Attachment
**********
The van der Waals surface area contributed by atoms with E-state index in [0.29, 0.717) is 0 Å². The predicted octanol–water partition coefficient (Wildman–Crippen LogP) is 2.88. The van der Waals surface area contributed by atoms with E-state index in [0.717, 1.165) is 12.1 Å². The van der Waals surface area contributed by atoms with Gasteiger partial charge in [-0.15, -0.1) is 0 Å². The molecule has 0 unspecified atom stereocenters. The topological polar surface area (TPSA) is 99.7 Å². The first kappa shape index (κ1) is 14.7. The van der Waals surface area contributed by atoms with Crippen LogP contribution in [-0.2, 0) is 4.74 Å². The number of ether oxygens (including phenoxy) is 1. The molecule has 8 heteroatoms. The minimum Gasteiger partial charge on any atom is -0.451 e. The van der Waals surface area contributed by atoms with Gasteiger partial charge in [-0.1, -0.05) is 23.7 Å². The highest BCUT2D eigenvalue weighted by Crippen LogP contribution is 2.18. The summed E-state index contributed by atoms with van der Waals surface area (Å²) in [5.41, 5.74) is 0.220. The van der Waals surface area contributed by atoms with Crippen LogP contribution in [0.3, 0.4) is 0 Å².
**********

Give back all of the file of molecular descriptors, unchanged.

The van der Waals surface area contributed by atoms with E-state index in [0.29, 0.717) is 0 Å². The predicted octanol–water partition coefficient (Wildman–Crippen LogP) is 2.88. The van der Waals surface area contributed by atoms with E-state index in [0.717, 1.165) is 12.1 Å². The van der Waals surface area contributed by atoms with Gasteiger partial charge in [-0.15, -0.1) is 0 Å². The molecule has 0 unspecified atom stereocenters. The topological polar surface area (TPSA) is 99.7 Å². The first kappa shape index (κ1) is 14.7. The van der Waals surface area contributed by atoms with Crippen LogP contribution in [-0.2, 0) is 4.74 Å². The number of ether oxygens (including phenoxy) is 1. The molecule has 8 heteroatoms. The minimum Gasteiger partial charge on any atom is -0.451 e. The van der Waals surface area contributed by atoms with Gasteiger partial charge in [-0.1, -0.05) is 23.7 Å². The highest BCUT2D eigenvalue weighted by Crippen LogP contribution is 2.18. The summed E-state index contributed by atoms with van der Waals surface area (Å²) in [5.41, 5.74) is 0.220. The van der Waals surface area contributed by atoms with Crippen LogP contribution in [0.3, 0.4) is 0 Å².